Friday, June 29, 2012

Confessions of a comfort eater

Here instead of any exercise news (or other rambling) is a short reflection on eating habits and change.

It takes some time to see things for what they are, in many cases a very very long time. Something in that slowness to appreciate particular facets of our lives is very commonly human, both good aspects as well as the bad. Thus it took a long while for me to see that comfort eating has been for me a way of dealing with certain pressures, anxieties, or periods of stress. Through reflection upon my time pursuing my PhD I noted that I would frequent the coffee shop or vending machines almost as often as you should get up and walk around during long periods at a desk. I had my favourite food stuffs that I would collect, eat in a manner close to inhalation and then return to work 'feeling' better. Now if you read or follow much in the way of food / diet literature you will know that the things going on as a result physically are not good, but of course mentally / psychologically things are perhaps worse.

"I remember one particular day I went to down to the departmental cafe almost every hour through out the working day. There was a heady combination of home and PhD work stress that left me feeling claustrophobic and unsettled. The relief was comfort food and I put away a hot cheese sandwich, a bar of chocolate and a carbonated sugary caffeinated drink at each visit.
Even as I was doing it I could see myself (almost as a stranger viewing my activity) walking the same route up and down to the source of the 'comfort'. Alarm bells were ringing in my head but it was too distracted to listen."
That I ate for comfort can be simply laid off as "oh, I have a bad diet", that mentally I ate for comfort led into a cycle of chemical rewards that my brain lapped up. It was not that my stomach was full that made me feel better, it was the neurochemical reward of having taken action that was fueling me feeling better. All too often I would be back at the vending machine less than an hour later with a full stomach seeking that neurochemical 'brain buzz' of another snack. I could make a very real effort at the science here, as I have worked with colleagues who study reward behaviour and so forth as neuroscientists, but I will step away from all of that and keep this in as plain a language as I can. So in a nutshell, as my PhD progressed I became more and more addicted to the neurochemical high related to having eaten (having rewarded myself).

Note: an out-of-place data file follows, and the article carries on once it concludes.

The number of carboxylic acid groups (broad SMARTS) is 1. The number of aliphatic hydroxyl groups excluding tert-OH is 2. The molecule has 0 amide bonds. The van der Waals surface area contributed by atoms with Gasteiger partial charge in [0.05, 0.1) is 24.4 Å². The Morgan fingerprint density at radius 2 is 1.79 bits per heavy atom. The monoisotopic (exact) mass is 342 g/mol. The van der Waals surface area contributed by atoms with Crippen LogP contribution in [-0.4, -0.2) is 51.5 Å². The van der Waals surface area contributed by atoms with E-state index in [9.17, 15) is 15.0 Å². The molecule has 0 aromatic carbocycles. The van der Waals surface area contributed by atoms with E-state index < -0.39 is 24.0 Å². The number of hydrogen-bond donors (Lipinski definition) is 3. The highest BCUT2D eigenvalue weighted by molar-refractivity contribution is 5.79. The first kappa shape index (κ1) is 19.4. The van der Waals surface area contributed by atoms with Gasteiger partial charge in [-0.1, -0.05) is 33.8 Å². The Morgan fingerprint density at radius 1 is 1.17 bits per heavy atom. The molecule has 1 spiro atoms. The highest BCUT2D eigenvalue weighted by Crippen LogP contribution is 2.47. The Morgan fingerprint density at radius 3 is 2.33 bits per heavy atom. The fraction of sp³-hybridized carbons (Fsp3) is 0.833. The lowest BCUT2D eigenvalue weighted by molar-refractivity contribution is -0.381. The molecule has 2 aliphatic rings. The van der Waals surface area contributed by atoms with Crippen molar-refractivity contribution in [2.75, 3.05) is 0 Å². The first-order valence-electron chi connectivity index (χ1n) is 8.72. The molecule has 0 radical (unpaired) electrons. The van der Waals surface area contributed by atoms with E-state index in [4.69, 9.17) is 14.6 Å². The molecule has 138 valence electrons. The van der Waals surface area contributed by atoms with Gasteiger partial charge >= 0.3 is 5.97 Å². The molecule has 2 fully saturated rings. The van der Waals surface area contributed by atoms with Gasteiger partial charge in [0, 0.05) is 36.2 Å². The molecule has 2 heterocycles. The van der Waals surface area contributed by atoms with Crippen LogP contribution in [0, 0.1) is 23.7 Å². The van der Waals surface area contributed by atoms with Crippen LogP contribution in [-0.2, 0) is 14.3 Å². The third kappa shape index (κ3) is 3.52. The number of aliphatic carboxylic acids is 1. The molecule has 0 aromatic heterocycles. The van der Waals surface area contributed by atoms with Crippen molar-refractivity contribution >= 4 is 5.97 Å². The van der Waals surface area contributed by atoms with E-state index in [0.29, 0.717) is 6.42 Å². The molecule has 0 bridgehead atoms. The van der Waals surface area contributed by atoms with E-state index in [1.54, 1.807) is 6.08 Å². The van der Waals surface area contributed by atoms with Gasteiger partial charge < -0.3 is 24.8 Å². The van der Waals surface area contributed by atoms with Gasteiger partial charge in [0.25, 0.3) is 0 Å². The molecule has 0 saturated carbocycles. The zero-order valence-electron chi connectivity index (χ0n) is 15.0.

This spiral, over the period of almost four years, could be explained away as natural by some "oh, you were so busy you didn't look out for yourself", "well a PhD is tough and took so much of your time no wonder", and so on. It was nothing more than a simple pattern that I feel into that I did not see as a problem facet of my life until quite some time after I had finished my studies. The period I am referring to coincided with the heaviest I have ever weighed, and that statement would probably not surprise anyone. That I experienced a simple self-discovery in one week that began to break the cycles might surprise one or two. In the course of one ski holiday I saw myself through my own eyes as something I didn't want to be, and in that short period knew why it had happened (I have made massive changes to my eating and body since then, much of which is somewhat articulated in this blog). I feel that I have to point that the turning point came whilst I was still comfort eating, it took several more months to gather and put together repair strategies.

So there we are I confess I was a comfort eater, ah but no no no wait... I am still a comfort eater, those feelings of reward, that sensitivity to the neurochemical buzz are still there. I 'wired' them into my brain over 4 years in my twenties, it is taking time to undo some of that handy work. That I stopped the bad habits after my epiphany phase was fantastic and perhaps created replacement 'buzzes', but I have to look at myself fairly regularly to ensure this facet of my former self is not restoring itself. Of course I have occasion to go to a vending machine or coffee shop and think "yeah, I'll grab one of those" when actually I don't need the calories, but these are fairly rare. During times of anxiety I find myself in those moments more often thinking about that 'fix' when I have already had a full meal, and I know what it is - I can see it as that mechanism to 'feeling' better. Some times I cave here or there though happily with not enough regularity to do any harm.

Time post-realisation, of course  coupled with better mechanisms of coping with stresses that appear in my life, is diminishing the desire for that buzz. I have moved in the direction that leads away from abusing comfort food (although having written that I can not deny that a food that makes you feel comforted now and then is an important part of any diet). Friends, family, and colleagues would have seen my bad period of over eating, some undoubtedly tried to push me in better directions, but it was not until I saw what I was doing that I could make changes. Reflection on our own motivations and the facets of our lives I believe are most often the biggest single piece in the "being healthy" puzzle. Without the outcomes of my own reflection I would perhaps be blogging about my life as a morbidly obese man (with all health issues that can entail) rather than a relatively healthy man engaging with sport and life where he can.

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